Last week, Republican Kentucky U.S. Senate candidate Rand Paul sparked outrage when he said he supported the right of privately-owned businesses to discriminate against blacks. Paul, who calls himself a "Constitutional conservative," believes that by forbidding such discrimination, the 1964 Civil Rights Act represents too much government meddling in the affairs of private citizens — i.e., it restricts their rights to be bigots. The American Prospect quotes Paul as saying his point of view represents "the hard part of believing in freedom." Ah, yes, freedom — the battle cry of the conservative. To quote Inigo Montoya in The Princess Bride, "You keep using that word. I do not think it means what you think it means."
This weekend, while doing some genealogical research on Kentucky, I happened across an interesting passage. In A History of Blacks in Kentucky: From Slavery to Segregation 1760-1891, author Marion B. Lucas offers a foreign traveler's view of Kentucky slave traders, noting that "soul peddlers" were prone to "talk incessantly of their love of freedom." To me, that description sounds eerily like Paul and his adherents. It's often those who bray constantly about their own freedoms who have the least regard for the freedoms of others.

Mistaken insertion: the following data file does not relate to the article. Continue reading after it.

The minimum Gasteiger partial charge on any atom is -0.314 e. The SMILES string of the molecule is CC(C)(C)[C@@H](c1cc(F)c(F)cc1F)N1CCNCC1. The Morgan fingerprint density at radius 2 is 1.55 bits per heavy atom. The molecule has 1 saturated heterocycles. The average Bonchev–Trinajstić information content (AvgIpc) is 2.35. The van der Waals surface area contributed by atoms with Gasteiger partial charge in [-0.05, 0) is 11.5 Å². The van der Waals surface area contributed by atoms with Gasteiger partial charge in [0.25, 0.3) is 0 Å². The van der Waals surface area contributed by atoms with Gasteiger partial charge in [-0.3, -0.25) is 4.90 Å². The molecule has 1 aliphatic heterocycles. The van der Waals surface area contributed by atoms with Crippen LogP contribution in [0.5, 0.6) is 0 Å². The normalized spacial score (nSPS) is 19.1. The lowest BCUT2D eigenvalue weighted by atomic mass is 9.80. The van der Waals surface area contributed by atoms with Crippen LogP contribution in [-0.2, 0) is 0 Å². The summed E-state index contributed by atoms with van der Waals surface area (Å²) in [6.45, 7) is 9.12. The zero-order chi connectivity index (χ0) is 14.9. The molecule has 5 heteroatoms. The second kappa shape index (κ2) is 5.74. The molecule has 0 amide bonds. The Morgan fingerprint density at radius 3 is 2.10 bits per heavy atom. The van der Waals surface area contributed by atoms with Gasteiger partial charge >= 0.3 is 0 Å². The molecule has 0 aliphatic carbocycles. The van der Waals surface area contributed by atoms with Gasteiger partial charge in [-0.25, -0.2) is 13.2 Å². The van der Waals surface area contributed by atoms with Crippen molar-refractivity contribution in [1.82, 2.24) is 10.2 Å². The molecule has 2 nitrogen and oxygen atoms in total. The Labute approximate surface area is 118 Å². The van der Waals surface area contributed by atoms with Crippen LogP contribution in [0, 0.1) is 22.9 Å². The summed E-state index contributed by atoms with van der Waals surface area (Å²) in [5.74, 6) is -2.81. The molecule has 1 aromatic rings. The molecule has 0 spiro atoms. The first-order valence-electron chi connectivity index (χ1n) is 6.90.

But if you reject the principles behind the 1964 Civil Rights Act, the Americans with Disabilities Act and other government efforts to preserve the rights of marginalized groups — as Paul does — you don't support a vision of America in which all people are free. Instead, it's an image of America in which only certain people — like potential U.S. Senators from Kentucky — are free to exercise their privilege. Let's face it: If you aren't about liberty and justice for all, then you aren't about liberty and justice at all. Read more...
Thursday, May 27, 2010
My latest post on Change.org: